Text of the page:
Switching between single-shot or continuous operation can be done manually or automatically by the camera when subject movement is detected. With the continuous mode there’s a choice of switching between focus-priority or fps-priority while in the single-shot mode the choice is focus-priority or release-priority. Automatic subject tracking is provided with the K-30’s ‘Expanded Area AF’ mode, using what Pentax calls the “back-up” points (i.e. those surrounded the originally selected point). These are shown in pink in the K-30’s status screen display while the manually selected point is in red.


Working The Light
For live view and video recording, the K-30 employs the same contrast-detection autofocusing functionality as the K-01. Based on the imaging sensor, there are 100 focusing points arranged in a 10x10 pattern with the option of employing more selective groupings of four, 16 or 36 points... which can then be moved around the frame. Auto tracking, face detection and spot modes are available.


Manual focusing in live view is assisted by a magnified image in the monitor screen (2x, 4x or 6x) – except in the tracking mode – and this is also available for checking the sharpness with autofocusing. Manual focus is also assisted by a ‘Focus Peaking’ display which indicates the plane of sharpest focus by highlighting the areas of maximum contrast (and this is also available for video recording).

Exposure control is based on the 77-segment metering sensor Pentax has been using in its D-SLRs for a while now, with the option of centre-weighted and spot measurements. Like the K-5, the K-30 supplements the standard set of ‘PASM’ exposure control modes with a sensitivity-priority auto mode and it returns to the shutter-and-aperture-priority auto mode which hasn’t been seen since the earlier K-7. In the sensitivity-priority mode – marked as ‘Sv’ on the main mode dial (the initials stand for ‘sensitivity value’) – the ISO setting can be changed on-the-fly via the rear input wheel and the aperture/speed combination is changed accordingly. The shutter-and-aperture priority mode – marked ‘TAv’ on the mode dial – does the opposite, so the ISO setting is automatically changed in order to maintain an aperture/speed combination regardless of changes in the light level.

The various exposure control overrides include program shift (either shutter or aperture priority), an AE lock, up to +/-5.0 EV of compensation – set in either ½- or 1/3-stop increments – and auto bracketing. Exposure bracketing is over three frames with variable sequencing and adjustments of up to +/-3.0 EV. The AEB can be combined with the exposure compensation facility so the bracketing point can shifted, but there’s no bracketing extension beyond the compensation range (unlike on Canon’s D-SLRs). The K-30 also lacks any other bracketing functions so, white balance in particular, is a notable omission.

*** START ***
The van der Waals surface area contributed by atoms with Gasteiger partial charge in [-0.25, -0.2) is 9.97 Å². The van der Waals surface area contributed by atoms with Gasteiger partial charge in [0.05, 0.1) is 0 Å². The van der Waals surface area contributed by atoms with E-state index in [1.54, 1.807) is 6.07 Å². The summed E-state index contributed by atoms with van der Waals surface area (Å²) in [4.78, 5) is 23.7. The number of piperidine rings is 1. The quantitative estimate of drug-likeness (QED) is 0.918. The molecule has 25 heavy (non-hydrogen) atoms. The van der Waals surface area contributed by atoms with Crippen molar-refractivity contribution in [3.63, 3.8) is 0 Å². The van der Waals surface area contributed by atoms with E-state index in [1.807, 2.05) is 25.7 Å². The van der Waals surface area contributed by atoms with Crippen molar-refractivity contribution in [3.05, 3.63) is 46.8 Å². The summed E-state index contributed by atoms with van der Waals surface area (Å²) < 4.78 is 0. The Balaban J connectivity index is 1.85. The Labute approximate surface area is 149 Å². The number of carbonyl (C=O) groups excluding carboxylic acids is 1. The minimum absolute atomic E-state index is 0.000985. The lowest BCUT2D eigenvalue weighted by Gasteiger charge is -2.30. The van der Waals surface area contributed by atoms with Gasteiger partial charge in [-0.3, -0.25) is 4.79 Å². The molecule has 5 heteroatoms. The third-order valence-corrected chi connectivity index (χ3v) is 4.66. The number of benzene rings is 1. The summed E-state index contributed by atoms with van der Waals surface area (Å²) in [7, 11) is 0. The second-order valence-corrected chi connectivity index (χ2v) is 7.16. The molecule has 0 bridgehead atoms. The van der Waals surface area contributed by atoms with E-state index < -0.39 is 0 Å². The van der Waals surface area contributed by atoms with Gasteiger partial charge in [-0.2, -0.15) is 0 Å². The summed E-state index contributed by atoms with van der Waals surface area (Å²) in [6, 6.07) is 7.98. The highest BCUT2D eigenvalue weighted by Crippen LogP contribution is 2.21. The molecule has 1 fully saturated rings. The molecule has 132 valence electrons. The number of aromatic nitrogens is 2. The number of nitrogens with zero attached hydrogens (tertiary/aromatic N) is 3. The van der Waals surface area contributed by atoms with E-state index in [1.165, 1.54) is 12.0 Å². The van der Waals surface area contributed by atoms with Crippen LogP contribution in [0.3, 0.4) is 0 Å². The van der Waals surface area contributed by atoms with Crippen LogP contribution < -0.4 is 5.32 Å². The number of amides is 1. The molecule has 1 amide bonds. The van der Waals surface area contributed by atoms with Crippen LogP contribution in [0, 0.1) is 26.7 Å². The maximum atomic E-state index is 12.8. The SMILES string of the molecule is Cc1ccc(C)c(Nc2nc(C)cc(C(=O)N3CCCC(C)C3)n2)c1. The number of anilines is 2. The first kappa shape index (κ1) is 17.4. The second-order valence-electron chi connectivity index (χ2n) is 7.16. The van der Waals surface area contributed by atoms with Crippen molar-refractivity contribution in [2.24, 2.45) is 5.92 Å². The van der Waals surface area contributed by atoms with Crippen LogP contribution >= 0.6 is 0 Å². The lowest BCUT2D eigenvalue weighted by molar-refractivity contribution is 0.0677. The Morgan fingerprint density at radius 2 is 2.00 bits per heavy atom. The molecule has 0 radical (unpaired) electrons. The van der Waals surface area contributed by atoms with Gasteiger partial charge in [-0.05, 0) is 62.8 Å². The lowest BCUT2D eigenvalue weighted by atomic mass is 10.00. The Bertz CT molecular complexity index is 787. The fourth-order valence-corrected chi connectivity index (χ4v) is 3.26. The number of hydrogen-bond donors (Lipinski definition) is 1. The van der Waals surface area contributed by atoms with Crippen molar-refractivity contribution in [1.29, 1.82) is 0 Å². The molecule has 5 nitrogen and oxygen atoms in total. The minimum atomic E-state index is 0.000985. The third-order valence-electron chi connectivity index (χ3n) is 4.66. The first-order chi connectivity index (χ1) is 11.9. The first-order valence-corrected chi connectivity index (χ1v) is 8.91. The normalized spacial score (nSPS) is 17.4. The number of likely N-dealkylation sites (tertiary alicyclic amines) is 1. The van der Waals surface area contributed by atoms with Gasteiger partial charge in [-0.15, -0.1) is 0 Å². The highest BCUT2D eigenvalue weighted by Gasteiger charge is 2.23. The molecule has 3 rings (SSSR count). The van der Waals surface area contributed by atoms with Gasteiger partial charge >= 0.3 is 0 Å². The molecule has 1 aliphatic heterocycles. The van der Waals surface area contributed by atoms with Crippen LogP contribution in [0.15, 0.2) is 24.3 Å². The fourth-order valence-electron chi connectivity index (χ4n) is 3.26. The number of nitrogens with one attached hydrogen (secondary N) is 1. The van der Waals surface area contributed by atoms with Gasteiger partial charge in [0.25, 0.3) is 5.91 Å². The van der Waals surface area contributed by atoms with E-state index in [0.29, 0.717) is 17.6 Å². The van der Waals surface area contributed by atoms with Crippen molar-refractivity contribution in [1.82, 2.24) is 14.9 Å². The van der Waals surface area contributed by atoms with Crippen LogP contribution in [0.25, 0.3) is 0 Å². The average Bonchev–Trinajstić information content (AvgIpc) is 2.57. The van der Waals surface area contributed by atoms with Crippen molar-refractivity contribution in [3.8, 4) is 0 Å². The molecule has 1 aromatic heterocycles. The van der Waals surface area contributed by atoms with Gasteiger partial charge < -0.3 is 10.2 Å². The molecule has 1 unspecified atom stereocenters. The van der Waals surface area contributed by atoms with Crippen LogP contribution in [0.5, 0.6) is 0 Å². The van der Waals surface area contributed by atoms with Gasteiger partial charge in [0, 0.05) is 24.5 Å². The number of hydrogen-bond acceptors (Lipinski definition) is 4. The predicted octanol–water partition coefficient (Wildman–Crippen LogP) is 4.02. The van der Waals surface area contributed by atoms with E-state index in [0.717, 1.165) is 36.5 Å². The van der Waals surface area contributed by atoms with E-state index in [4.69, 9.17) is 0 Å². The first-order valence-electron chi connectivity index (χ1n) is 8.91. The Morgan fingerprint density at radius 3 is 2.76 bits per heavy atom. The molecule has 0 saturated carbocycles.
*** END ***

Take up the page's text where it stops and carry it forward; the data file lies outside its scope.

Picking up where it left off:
The shutter speed range is 30-1/6000 second with flash sync up to 1/180 second. The K-30’s built-in flash has metric guide number of 12 (at ISO 100) and coverage equivalent to the 28mm focal length’s angle-of-view. The ‘onboard’ modes include red-eye reduction, slow speed sync and second curtain sync plus, commendably, wireless control for compatible off-camera flash units. Flash compensation is available over a range of -2.0 to +1.0 EV. Auxiliary flash units sync via an ISO-standard hotshoe and Pentax’s P-TTL flash metering enables advanced control functions such as balanced fill-in flash.

Although bracketing is missing, the K-30’s white balance control options are still pretty extensive and include nine presets (four for different types of fluorescent lighting types), provisions for storing three custom settings, manual colour temperature setting and
fine-tuning.

The K-30 also has Pentax’s ‘Colour Temperature Enhancement’ (CTE) which boosts whatever the prevailing colour cast may be in order to exaggerate that colouration in the image. The obvious application is with sunsets where the prevailing warmth will be boosted, but it will work in any situation where there’s a predominant colour in the lighting. Variations of this feature are now appearing on the D-SLRs of other  brands.

Taking Effect
Like all its recent predecessors, the K-30 continues Pentax’s policy of providing a huge choice of picture effects and digital filters, applicable either at the point of capture or post-capture as an editing function (which retains the original image file).